Put “psychdrugs action campaign” in the header or the message box. We will reply with recommendations for concerted action that will require a minimum of your time for maximum potential effect.





Mad in America hosts blogs by a diverse group of writers. These posts are designed to serve as a public forum for a discussion—broadly speaking—of psychiatry and its treatments. The opinions expressed are the writers’ own.


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  1. This is great. Right now I am tied up with the May 16 anti-shock demos. But drugging children is definitely the issue I want to be involved in next. I will write you privately about this.

    And to Mad In America, I am very happy to see this emphasis on supporting actions that try to actually DO something about the abuses practiced by psychiatry.

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  2. I am SO on it! This is both a particularly egregious issue, and one that people are particularly willing and able to relate to. Whether you have personal lived experience, know a child who has experienced this, or have a professional relationship to foster kids, you should really put your energy into helping this campaign. It may become a model for foster care systems across the country!

    —- Steve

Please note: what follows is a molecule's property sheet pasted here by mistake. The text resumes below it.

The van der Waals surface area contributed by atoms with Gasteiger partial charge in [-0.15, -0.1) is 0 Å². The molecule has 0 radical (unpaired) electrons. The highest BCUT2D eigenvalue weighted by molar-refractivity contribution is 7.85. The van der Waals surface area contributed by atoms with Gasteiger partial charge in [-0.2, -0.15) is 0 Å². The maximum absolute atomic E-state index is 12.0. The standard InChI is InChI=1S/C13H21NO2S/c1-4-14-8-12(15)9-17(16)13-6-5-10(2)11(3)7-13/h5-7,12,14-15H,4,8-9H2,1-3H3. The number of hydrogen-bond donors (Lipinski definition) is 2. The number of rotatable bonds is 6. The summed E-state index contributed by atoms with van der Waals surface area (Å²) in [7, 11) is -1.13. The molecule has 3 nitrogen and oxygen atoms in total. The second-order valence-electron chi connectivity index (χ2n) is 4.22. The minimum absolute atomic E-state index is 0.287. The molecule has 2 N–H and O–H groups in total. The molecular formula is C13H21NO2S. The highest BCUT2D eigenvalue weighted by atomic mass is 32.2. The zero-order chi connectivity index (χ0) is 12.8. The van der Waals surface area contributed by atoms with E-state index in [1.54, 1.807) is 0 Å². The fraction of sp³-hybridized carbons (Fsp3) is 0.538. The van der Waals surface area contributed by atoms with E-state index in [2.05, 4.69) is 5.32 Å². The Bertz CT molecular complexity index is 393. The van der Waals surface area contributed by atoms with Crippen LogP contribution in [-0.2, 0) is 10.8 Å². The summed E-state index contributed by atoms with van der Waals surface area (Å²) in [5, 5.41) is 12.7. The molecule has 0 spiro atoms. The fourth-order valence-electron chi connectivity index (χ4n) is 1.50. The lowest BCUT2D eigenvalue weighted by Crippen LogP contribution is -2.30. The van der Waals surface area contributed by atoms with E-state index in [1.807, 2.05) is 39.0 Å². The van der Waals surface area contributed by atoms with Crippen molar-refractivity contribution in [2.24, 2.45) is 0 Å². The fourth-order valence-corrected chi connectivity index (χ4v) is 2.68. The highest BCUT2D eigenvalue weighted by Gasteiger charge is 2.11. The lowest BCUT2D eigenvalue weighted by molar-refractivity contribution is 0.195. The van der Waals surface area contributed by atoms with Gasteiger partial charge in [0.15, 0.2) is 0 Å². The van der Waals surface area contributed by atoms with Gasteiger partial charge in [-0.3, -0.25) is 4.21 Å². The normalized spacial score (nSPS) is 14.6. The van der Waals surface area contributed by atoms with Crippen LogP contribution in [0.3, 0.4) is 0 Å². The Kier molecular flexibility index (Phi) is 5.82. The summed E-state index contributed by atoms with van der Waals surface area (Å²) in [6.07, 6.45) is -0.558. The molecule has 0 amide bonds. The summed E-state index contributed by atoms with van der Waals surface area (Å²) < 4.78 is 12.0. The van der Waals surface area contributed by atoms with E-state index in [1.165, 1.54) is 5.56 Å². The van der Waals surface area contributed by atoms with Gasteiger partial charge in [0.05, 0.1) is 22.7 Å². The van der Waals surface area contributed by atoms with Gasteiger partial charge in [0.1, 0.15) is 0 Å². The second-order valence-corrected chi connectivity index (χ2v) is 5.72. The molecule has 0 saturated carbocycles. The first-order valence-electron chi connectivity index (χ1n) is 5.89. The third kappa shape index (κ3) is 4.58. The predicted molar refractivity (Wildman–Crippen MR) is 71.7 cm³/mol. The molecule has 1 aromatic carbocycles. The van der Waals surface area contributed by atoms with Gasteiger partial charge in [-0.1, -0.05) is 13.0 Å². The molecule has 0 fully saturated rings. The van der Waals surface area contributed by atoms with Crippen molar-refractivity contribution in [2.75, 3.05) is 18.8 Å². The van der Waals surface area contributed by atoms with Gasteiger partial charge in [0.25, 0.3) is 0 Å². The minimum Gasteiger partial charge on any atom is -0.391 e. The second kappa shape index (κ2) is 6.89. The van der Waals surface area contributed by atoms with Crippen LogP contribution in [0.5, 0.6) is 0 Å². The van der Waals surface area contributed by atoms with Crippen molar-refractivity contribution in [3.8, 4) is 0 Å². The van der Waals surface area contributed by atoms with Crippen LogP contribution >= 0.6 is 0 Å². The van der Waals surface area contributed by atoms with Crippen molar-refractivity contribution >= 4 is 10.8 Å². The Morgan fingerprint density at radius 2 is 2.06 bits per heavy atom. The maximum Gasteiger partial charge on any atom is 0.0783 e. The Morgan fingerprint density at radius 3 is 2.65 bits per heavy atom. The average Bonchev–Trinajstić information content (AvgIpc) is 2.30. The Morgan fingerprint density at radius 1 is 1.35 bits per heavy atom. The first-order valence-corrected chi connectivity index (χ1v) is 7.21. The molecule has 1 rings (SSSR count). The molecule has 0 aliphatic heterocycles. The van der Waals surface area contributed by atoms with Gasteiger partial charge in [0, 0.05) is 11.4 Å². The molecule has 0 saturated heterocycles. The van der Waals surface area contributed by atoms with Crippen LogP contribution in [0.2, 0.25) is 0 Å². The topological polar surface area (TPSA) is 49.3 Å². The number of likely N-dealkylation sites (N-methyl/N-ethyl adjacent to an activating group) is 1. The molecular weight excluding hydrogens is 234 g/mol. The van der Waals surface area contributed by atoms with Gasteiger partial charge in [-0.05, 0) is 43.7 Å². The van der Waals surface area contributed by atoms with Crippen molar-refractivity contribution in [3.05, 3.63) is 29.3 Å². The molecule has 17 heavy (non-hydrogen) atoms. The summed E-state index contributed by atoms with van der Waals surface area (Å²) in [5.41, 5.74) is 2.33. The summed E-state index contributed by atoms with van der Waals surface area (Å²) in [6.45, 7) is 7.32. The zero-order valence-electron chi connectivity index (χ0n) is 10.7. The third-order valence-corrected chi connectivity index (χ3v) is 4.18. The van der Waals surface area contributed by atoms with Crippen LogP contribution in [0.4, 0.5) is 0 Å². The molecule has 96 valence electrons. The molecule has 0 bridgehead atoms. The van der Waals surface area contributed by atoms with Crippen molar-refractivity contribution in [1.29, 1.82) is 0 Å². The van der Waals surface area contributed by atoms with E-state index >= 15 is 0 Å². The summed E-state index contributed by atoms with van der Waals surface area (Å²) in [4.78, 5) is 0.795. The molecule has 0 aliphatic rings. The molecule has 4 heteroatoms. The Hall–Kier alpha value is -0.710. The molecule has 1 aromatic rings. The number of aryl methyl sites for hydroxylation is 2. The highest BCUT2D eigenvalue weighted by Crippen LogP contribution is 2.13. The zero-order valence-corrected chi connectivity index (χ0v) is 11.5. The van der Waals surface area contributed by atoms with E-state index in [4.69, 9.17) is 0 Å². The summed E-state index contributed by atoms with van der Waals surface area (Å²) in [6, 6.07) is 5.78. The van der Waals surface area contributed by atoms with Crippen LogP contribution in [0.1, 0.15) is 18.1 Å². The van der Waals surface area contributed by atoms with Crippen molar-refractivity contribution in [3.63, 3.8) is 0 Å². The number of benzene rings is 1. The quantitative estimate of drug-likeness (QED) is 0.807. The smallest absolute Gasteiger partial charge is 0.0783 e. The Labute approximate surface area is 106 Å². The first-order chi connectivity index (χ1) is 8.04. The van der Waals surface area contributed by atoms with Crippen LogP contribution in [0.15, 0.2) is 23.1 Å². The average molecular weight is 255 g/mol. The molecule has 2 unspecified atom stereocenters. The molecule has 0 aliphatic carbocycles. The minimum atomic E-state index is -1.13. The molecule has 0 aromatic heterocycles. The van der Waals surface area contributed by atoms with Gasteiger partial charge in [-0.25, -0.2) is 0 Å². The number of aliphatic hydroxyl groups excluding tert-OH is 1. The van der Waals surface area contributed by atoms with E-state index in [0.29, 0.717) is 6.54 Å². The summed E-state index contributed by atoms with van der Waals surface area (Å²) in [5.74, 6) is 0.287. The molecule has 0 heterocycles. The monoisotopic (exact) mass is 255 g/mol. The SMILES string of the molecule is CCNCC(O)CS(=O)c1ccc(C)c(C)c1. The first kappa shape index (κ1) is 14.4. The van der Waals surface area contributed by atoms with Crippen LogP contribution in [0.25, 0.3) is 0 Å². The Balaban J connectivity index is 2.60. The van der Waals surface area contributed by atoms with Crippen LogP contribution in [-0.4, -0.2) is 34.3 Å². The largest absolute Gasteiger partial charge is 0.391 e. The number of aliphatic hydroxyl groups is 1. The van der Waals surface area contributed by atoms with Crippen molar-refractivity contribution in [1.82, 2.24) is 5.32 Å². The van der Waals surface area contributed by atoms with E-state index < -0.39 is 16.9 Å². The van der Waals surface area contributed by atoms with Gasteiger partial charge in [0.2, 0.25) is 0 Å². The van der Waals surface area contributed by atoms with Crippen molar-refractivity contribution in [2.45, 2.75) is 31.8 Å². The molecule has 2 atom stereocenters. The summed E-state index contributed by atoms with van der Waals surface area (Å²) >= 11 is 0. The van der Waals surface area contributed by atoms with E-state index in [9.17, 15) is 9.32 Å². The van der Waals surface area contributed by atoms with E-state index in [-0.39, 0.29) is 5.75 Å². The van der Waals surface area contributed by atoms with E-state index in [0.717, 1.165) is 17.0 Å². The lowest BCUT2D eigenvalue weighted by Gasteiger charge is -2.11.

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  3. “On label” drugging is a horrendous thing, but “off label” drugging, and of children, too, is something that is so wrong, we should be able to do something about it. I’m gratified to see that somebody is making an effort to effect change. California isn’t alone in having a problem that needs to be addressed, and alleviated. If we could get initiatives going in other states, that would be stupendous. There is a great need for doing just that. I’m very much with you on this project, and I hope to participate.

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  4. I am sure most of these kids are being told the standard psychiatric lie claiming that they have chemical imbalances and broken brains and ‘need’ medication (drugs) .

    We need to think of a way to reach foster kids directly and tell them the whole truth about psychiatry. If these kids knew the truth they would have a much more difficult time enforcing pill compliance and mass drugging them.

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  5. There are many foster parents that are wonderful and doing the best by their charges with the resources they have (which are meager) but, to those who are working on the insider track, I think foster “parents” should be called foster “guardians”– not to be pedantic, but because they aren’t the children’s parents, they ARE guardians and the title should reflect their responsibility more than their power and status.

    Foster care systems need more money, and what’s being spent on drugs is a good place to start.

    Unfortunately, today’s foster children are likely to be tomorrow’s tale of unintended consequences on a large scale.